[#28]
Best tip I can give you us to go by touch and texture to determine doneness and use internal temp as a loose guide.  Probe should feel like sliding into butter.  I find this is generally around 203*.
Link Posted: 4/21/2017 10:02:47 AM EDT
[#29]
Related questions include "What religion should I follow?" and "Who should I vote for?"
Link Posted: 4/21/2017 10:07:24 AM EDT
[#30]
I use whatever dry rub sounds good at the time.  Smoker at 225 with Hickory wood. Pull it at about 190. Wrap it and rest it in a cooler for about 30 minutes.
Link Posted: 4/21/2017 10:11:20 AM EDT
[#31]
Discussion ForumsJump to Quoted PostQuote History
Quoted:


I have cooked dozens and dozens of briskets on my BGE over the years.  I usually just do a long cook at 220 without any wrapping.  I cook to 200 and then let it rest.  They always turn out fine.

This weekend I am going to try the Arron Franklin method.  I will cook at 275 through the stall and then wrap with butcher paper until it is tender.  Of course his method is with an offset firebox smoker but it should work with with the BGE.  We shall see how it works.
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When I said wrap that was after finished. I wrap it then let it rest. Looks like I cook a little hotter than you.

This thread go me hungry for brisket. Heading to the freezer and getting one out to thaw. I'll put it on late tonight and cook over night or early in the morning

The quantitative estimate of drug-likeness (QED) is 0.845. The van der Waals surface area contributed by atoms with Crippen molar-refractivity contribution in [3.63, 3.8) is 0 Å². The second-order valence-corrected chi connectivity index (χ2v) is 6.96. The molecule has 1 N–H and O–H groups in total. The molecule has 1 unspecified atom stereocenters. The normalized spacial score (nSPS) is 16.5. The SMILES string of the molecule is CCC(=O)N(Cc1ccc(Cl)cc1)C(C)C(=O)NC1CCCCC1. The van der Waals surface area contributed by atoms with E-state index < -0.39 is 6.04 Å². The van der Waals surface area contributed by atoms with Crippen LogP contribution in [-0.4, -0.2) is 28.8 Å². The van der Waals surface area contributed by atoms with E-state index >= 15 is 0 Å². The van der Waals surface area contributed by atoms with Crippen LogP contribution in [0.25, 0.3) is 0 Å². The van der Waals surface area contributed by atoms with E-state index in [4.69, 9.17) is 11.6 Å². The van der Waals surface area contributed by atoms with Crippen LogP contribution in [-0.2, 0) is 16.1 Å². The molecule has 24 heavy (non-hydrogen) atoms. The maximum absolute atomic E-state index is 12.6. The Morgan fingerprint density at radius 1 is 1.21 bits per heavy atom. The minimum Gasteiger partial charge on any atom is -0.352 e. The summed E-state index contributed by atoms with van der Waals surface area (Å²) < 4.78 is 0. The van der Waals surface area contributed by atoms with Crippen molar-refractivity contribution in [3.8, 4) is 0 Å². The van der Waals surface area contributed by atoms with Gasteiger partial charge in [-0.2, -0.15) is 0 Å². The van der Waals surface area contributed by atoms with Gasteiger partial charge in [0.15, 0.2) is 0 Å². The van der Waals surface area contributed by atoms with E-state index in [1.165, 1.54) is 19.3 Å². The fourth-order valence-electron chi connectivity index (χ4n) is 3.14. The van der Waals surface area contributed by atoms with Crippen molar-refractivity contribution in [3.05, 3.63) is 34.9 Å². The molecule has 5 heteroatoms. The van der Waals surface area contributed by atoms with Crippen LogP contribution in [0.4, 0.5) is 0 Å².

Link Posted: 4/21/2017 10:12:47 AM EDT
[#32]
Discussion ForumsJump to Quoted PostQuote History
Quoted:
I use whatever dry rub sounds good at the time.  Smoker at 225 with Hickory wood. Pull it at about 190. Wrap it and rest it in a cooler for about 30 minutes.
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Just SALT & PEPPER! I've done it with different rubs but the absolute favorite here is SALT & PEPPER!
Link Posted: 4/21/2017 10:13:01 AM EDT
[#33]
Discussion ForumsJump to Quoted PostQuote History
Quoted:
thats not a smoker, its an expensive grill.  where do you put the wood to keep the smoke going?  your brisket looks like its going to be way to close to the fire.
View Quote
Link Posted: 4/21/2017 10:15:09 AM EDT
[#34]
Discussion ForumsJump to Quoted PostQuote History
Quoted:
do some dry runs on keeping the temp at one place for a period of time before you throw a $40 hunk of meat in it.
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This exactly, and why I started with lots of chicken in the beginning with my stick burner, to learn it and how to control the heat before getting too adventurous.

A.W.D.
Link Posted: 4/21/2017 10:54:43 AM EDT
[#35]
Discussion ForumsJump to Quoted PostQuote History
This book is the best thing I've read for BBQ in a long time....the first half is his story and very interesting, the second half is all about how he cooks and recipes.

First and foremost learn your smoker.  If you can spare the money to try briskets fine, that's what I did and my friends never complained about drinking beers and eating varying qualities of brisket.  But some people prefer pork butts because they're more forgiving and much cheaper.

It took me 4 briskets on my setup to get it right.  The 5th was heaven.  The first 4 were OK but all had something not quite right.



For my brisket:

Best quality brisket you can find.  Prime if you can, but I can only get Choice Black Angus by me right now.

I put it on a roasting rack in the fridge the day before it's gonna cook to get nice and dry.

Pull it out about an hour and half to two hours before your cook to come to room temp.

50/50 Salt and pepper rub that's it, apply about 15 minutes before going on the smoker.

225-250 temp on the smoker.